Can acupuncture be an effective form of treatment for spinal cord injury patients?
Acupuncture is a traditional Chinese practice that involves placing thin, hair-like needles into specific locations on the body called acupoints.
It’s primarily used to reduce pain but can also provide relief for many other conditions including anxiety, depression, and insomnia. These complications are fairly common amongst spinal cord injury patients, which makes acupuncture worth considering.
This article will explain how acupuncture can help spinal cord injury patients with recovery and whether it can sufficiently rival conventional medicine.
Does Acupuncture for Spinal Cord Injury Work?
The appeal of acupuncture is that it’s simple, comparatively inexpensive, and has few risk factors compared to conventional medicine.
Although the exact mechanisms underlying acupuncture have yet to be fully understood, there is evidence to suggest that selectively puncturing the skin can initiate a chemical response.
It’s believed that the body has a natural flow of energy called qi. When qi gets congested, individuals become susceptible to pain, stress, and disease. Acupuncture helps to promote the body’s natural healing ability by clearing the congestion.
A more scientific way to describe this process is that puncturing the skin stimulates the nerves and causes the immune system to deliver small, inflammatory responses throughout the body to promote the healing process.
Similarly, the stimulation can trigger the brain to release neurotransmitters that regulate stress hormones to help you feel relaxed and relieve pain.
However, it’s important to understand that with a spinal cord injury, sensory impulses from areas innervated below the level of injury may not be able to reach the brain. Individuals with less severe spinal cord injuries have more spared neural pathways that can deliver messages between the brain and body. As a result, more positive results have been observed in individuals with incomplete SCIs than those with complete SCIs.
Now that you understand how acupuncture promotes healing, let’s discuss why there’s so much skepticism towards it.
Understanding Skepticism Towards Acupuncture
Generally, people fall within the two extremes of believing acupuncture is transformative or a complete gimmick.
It’s difficult to scientifically test the effectiveness of acupuncture because there are limited ways to create a control: patients can tell when they’re being poked by a needle.
Even with sham acupuncture (which involves pretending to poke the patient or poking them in incorrect acupoints), people claimed to feel better. This suggests that acupuncture either has a significant placebo effect or that the location of the stimulation does not matter.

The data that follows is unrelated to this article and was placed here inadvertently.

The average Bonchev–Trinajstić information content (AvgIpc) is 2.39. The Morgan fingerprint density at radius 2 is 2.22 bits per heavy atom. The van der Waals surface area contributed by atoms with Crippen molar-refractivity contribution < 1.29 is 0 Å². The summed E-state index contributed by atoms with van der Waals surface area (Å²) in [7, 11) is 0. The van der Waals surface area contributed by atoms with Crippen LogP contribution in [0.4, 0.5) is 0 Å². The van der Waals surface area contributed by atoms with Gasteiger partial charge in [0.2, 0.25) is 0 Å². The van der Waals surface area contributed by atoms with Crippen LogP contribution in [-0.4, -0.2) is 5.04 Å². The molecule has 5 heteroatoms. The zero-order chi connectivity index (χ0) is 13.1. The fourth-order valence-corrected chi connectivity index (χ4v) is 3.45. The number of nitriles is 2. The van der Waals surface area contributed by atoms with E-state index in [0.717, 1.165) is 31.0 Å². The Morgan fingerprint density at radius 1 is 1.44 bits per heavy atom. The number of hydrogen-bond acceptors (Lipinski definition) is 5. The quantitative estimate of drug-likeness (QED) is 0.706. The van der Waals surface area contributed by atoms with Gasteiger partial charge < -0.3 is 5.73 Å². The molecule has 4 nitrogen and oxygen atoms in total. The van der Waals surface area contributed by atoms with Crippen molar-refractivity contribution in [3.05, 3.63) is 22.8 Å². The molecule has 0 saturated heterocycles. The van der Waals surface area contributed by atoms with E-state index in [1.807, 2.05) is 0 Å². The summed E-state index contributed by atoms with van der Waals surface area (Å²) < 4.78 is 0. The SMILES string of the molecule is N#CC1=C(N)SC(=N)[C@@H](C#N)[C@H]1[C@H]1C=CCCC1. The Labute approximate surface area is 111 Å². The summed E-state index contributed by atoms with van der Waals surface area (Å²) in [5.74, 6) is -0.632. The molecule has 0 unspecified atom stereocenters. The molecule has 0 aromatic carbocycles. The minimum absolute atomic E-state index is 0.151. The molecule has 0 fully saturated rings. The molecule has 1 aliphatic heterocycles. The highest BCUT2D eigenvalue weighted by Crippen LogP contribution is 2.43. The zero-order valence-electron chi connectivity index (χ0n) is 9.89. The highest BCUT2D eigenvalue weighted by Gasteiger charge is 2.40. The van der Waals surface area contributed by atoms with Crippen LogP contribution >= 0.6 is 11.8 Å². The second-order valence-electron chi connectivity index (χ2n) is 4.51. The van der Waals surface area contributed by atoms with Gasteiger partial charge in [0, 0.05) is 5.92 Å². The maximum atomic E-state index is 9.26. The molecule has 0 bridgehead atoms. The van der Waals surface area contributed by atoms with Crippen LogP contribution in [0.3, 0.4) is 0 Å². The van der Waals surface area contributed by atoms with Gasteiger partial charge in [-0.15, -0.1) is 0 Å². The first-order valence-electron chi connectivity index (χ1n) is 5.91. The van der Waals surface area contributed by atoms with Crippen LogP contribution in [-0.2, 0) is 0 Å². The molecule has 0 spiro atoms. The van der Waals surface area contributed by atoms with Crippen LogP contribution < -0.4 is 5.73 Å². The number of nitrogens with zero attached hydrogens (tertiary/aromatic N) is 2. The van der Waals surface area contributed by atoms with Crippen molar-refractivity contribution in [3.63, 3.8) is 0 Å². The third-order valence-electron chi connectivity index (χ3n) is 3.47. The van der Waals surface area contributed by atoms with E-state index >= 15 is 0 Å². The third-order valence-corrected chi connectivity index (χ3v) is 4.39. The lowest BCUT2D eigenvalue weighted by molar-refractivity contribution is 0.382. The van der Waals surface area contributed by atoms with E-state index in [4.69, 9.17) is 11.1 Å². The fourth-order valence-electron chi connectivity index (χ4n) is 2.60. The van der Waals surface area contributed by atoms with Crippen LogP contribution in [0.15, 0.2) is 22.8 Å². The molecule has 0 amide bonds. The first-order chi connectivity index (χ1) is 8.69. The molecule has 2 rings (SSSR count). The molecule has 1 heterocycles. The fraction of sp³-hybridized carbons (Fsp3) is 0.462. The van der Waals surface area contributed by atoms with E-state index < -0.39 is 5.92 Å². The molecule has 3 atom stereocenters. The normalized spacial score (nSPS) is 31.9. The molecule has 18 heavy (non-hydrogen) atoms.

Other factors that make it challenging to determine the effectiveness of acupuncture are the small sample sizes and lack of standardization.
That being said, many people express confidence in the healing effects of acupuncture, which can explain why it has stood the test of time for over 4,000 years.
Up next, we’ll discuss another major benefit of acupuncture: minimal side effects.
Side Effects of Acupuncture for Spinal Cord Injury
Many people are open to acupuncture because it’s generally safe and has minimal side effects compared to pharmaceuticals. Especially when performed by a certified practitioner, the risk of complications is very low.
Adverse side effects of acupuncture include:
Conventional treatments for pain after spinal cord injury include the use of opioids, antidepressants, and anticonvulsants. While they can be effective, they typically have harmful side effects such as addiction, tolerance, constipation, liver damage, and sedation.
In the following section, we’ll discuss how to enhance the healing effects of acupuncture.
Electroacupuncture for Spinal Cord Injury Rehabilitation
Electroacupuncture involves adding an electric charge to the needles to enhance their effects. Not only does this intensify the treatment, but it also reduces the time necessary to complete the process.
Similar to electrical stimulation, electroacupuncture can help excite neurons located below the level of injury to improve functional outcomes.
For example, this study observed the effects on electroacupuncture in 100 spinal cord injury patients with similar sensorimotor outcomes. Half received standard rehabilitation practices while the other half received a combination of standard practices and electroacupuncture. After one year, the group who received electroacupuncture demonstrated significant functional improvements compared to the control group.
It’s also suggested that electroacupuncture may be able to reduce spasticity in SCI patients. The amplified stimulation can help reduce the excitability of motor neurons that cause involuntary muscle contractions.
Acupuncture for SCI: Key Points
While scientific evidence and standardization for it are lacking, acupuncture has been practiced for thousands of years and is still a very popular form of therapy worldwide.
Because acupuncture is relatively affordable and has minimal side effects, it may be worth trying before committing to more conventional forms of treatment like medication or surgery.
Hopefully, this article helped you understand how acupuncture can help spinal cord injury patients manage their pain and improve their mobility. Good luck!
Photos from top to bottom: iStock/AndreyPopov/Deagreez/anamejia18